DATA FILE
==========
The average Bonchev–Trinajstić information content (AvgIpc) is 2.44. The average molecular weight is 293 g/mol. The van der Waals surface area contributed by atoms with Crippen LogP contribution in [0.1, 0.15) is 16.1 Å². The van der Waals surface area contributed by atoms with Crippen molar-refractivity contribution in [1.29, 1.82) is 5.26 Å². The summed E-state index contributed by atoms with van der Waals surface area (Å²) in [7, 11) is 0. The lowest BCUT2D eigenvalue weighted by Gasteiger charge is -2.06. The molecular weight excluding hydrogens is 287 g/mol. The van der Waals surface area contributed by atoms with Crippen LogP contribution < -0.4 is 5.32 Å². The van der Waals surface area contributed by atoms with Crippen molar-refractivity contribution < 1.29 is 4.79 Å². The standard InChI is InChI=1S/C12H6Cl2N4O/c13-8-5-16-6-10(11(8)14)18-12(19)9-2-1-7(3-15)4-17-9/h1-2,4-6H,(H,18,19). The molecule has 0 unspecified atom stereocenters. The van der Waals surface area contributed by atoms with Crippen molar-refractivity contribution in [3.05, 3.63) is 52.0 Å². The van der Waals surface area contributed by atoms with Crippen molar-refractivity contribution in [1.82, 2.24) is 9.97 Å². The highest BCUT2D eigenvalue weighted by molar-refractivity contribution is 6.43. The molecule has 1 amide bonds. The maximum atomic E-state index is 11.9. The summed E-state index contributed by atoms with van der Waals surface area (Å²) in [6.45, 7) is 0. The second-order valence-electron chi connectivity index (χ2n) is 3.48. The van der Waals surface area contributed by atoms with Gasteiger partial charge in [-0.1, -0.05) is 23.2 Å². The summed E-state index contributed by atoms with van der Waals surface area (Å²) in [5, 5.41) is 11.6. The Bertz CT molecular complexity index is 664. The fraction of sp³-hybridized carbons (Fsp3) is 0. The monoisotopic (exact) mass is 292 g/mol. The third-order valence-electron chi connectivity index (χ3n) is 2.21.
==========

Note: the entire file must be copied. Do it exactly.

The average Bonchev–Trinajstić information content (AvgIpc) is 2.44. The average molecular weight is 293 g/mol. The van der Waals surface area contributed by atoms with Crippen LogP contribution in [0.1, 0.15) is 16.1 Å². The van der Waals surface area contributed by atoms with Crippen molar-refractivity contribution in [1.29, 1.82) is 5.26 Å². The summed E-state index contributed by atoms with van der Waals surface area (Å²) in [7, 11) is 0. The lowest BCUT2D eigenvalue weighted by Gasteiger charge is -2.06. The molecular weight excluding hydrogens is 287 g/mol. The van der Waals surface area contributed by atoms with Crippen LogP contribution < -0.4 is 5.32 Å². The van der Waals surface area contributed by atoms with Crippen molar-refractivity contribution < 1.29 is 4.79 Å². The standard InChI is InChI=1S/C12H6Cl2N4O/c13-8-5-16-6-10(11(8)14)18-12(19)9-2-1-7(3-15)4-17-9/h1-2,4-6H,(H,18,19). The molecule has 0 unspecified atom stereocenters. The van der Waals surface area contributed by atoms with Crippen molar-refractivity contribution in [3.05, 3.63) is 52.0 Å². The van der Waals surface area contributed by atoms with Crippen molar-refractivity contribution in [1.82, 2.24) is 9.97 Å². The highest BCUT2D eigenvalue weighted by molar-refractivity contribution is 6.43. The molecule has 1 amide bonds. The maximum atomic E-state index is 11.9. The summed E-state index contributed by atoms with van der Waals surface area (Å²) in [6.45, 7) is 0. The second-order valence-electron chi connectivity index (χ2n) is 3.48. The van der Waals surface area contributed by atoms with Gasteiger partial charge in [-0.1, -0.05) is 23.2 Å². The summed E-state index contributed by atoms with van der Waals surface area (Å²) in [5, 5.41) is 11.6. The Bertz CT molecular complexity index is 664. The fraction of sp³-hybridized carbons (Fsp3) is 0. The monoisotopic (exact) mass is 292 g/mol. The third-order valence-electron chi connectivity index (χ3n) is 2.21.